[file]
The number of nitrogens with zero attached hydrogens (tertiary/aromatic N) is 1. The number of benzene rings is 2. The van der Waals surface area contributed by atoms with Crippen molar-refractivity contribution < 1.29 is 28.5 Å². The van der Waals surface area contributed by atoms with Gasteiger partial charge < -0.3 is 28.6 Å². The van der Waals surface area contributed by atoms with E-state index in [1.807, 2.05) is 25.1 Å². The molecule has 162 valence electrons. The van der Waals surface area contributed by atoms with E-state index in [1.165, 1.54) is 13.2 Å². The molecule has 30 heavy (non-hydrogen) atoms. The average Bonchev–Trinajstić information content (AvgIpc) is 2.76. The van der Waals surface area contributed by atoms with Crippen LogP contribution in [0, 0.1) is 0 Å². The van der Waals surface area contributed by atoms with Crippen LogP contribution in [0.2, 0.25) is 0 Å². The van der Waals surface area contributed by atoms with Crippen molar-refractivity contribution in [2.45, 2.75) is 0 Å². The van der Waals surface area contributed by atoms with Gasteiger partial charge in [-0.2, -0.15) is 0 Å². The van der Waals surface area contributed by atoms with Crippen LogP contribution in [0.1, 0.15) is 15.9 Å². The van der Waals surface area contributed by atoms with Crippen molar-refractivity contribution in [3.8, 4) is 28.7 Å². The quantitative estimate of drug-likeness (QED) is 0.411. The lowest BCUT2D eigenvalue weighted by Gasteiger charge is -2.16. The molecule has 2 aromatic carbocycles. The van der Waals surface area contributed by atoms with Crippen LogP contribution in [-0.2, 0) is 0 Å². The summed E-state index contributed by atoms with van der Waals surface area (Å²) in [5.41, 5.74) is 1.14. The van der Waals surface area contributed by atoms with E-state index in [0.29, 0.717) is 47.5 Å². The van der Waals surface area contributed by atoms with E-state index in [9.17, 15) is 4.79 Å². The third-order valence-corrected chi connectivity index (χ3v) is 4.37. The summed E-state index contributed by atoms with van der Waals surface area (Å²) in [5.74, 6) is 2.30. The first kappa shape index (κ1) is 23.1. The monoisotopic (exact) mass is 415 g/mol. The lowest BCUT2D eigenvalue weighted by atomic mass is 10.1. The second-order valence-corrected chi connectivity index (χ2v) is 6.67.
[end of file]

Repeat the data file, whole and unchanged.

The number of nitrogens with zero attached hydrogens (tertiary/aromatic N) is 1. The number of benzene rings is 2. The van der Waals surface area contributed by atoms with Crippen molar-refractivity contribution < 1.29 is 28.5 Å². The van der Waals surface area contributed by atoms with Gasteiger partial charge < -0.3 is 28.6 Å². The van der Waals surface area contributed by atoms with E-state index in [1.807, 2.05) is 25.1 Å². The molecule has 162 valence electrons. The van der Waals surface area contributed by atoms with E-state index in [1.165, 1.54) is 13.2 Å². The molecule has 30 heavy (non-hydrogen) atoms. The average Bonchev–Trinajstić information content (AvgIpc) is 2.76. The van der Waals surface area contributed by atoms with Crippen LogP contribution in [0, 0.1) is 0 Å². The van der Waals surface area contributed by atoms with Crippen LogP contribution in [0.2, 0.25) is 0 Å². The van der Waals surface area contributed by atoms with Crippen molar-refractivity contribution in [2.45, 2.75) is 0 Å². The van der Waals surface area contributed by atoms with Gasteiger partial charge in [-0.2, -0.15) is 0 Å². The van der Waals surface area contributed by atoms with Crippen LogP contribution in [0.1, 0.15) is 15.9 Å². The van der Waals surface area contributed by atoms with Crippen molar-refractivity contribution in [3.8, 4) is 28.7 Å². The quantitative estimate of drug-likeness (QED) is 0.411. The lowest BCUT2D eigenvalue weighted by Gasteiger charge is -2.16. The molecule has 2 aromatic carbocycles. The van der Waals surface area contributed by atoms with Crippen LogP contribution in [-0.2, 0) is 0 Å². The summed E-state index contributed by atoms with van der Waals surface area (Å²) in [5.41, 5.74) is 1.14. The van der Waals surface area contributed by atoms with E-state index in [0.29, 0.717) is 47.5 Å². The van der Waals surface area contributed by atoms with E-state index in [9.17, 15) is 4.79 Å². The third-order valence-corrected chi connectivity index (χ3v) is 4.37. The summed E-state index contributed by atoms with van der Waals surface area (Å²) in [5.74, 6) is 2.30. The first kappa shape index (κ1) is 23.1. The monoisotopic (exact) mass is 415 g/mol. The lowest BCUT2D eigenvalue weighted by atomic mass is 10.1. The second-order valence-corrected chi connectivity index (χ2v) is 6.67.